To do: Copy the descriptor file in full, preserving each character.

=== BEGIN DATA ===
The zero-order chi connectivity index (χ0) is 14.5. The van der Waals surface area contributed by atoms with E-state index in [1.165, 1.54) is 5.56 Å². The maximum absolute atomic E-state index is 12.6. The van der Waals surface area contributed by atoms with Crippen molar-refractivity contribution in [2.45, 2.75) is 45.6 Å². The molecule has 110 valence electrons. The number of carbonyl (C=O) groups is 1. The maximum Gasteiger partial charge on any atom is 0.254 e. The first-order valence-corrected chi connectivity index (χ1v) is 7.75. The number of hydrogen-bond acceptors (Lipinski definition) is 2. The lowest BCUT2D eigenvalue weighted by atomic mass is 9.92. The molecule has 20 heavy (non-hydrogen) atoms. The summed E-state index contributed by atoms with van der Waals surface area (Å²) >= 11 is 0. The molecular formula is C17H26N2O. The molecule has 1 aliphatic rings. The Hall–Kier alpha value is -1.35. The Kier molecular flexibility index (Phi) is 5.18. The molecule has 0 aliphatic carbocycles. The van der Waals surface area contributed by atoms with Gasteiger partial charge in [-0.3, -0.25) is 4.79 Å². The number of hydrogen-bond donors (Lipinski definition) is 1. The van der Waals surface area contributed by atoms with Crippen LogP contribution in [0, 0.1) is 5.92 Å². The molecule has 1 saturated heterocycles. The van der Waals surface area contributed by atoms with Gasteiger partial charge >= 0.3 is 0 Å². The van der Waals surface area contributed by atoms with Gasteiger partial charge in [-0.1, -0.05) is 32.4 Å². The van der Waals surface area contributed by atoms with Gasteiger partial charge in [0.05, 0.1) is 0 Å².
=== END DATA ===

The zero-order chi connectivity index (χ0) is 14.5. The van der Waals surface area contributed by atoms with E-state index in [1.165, 1.54) is 5.56 Å². The maximum absolute atomic E-state index is 12.6. The van der Waals surface area contributed by atoms with Crippen molar-refractivity contribution in [2.45, 2.75) is 45.6 Å². The molecule has 110 valence electrons. The number of carbonyl (C=O) groups is 1. The maximum Gasteiger partial charge on any atom is 0.254 e. The first-order valence-corrected chi connectivity index (χ1v) is 7.75. The number of hydrogen-bond acceptors (Lipinski definition) is 2. The lowest BCUT2D eigenvalue weighted by atomic mass is 9.92. The molecule has 20 heavy (non-hydrogen) atoms. The summed E-state index contributed by atoms with van der Waals surface area (Å²) >= 11 is 0. The molecular formula is C17H26N2O. The molecule has 1 aliphatic rings. The Hall–Kier alpha value is -1.35. The Kier molecular flexibility index (Phi) is 5.18. The molecule has 0 aliphatic carbocycles. The van der Waals surface area contributed by atoms with Gasteiger partial charge in [-0.3, -0.25) is 4.79 Å². The number of hydrogen-bond donors (Lipinski definition) is 1. The van der Waals surface area contributed by atoms with Crippen LogP contribution in [0, 0.1) is 5.92 Å². The molecule has 1 saturated heterocycles. The van der Waals surface area contributed by atoms with Gasteiger partial charge >= 0.3 is 0 Å². The van der Waals surface area contributed by atoms with Gasteiger partial charge in [-0.1, -0.05) is 32.4 Å². The van der Waals surface area contributed by atoms with Gasteiger partial charge in [0.05, 0.1) is 0 Å².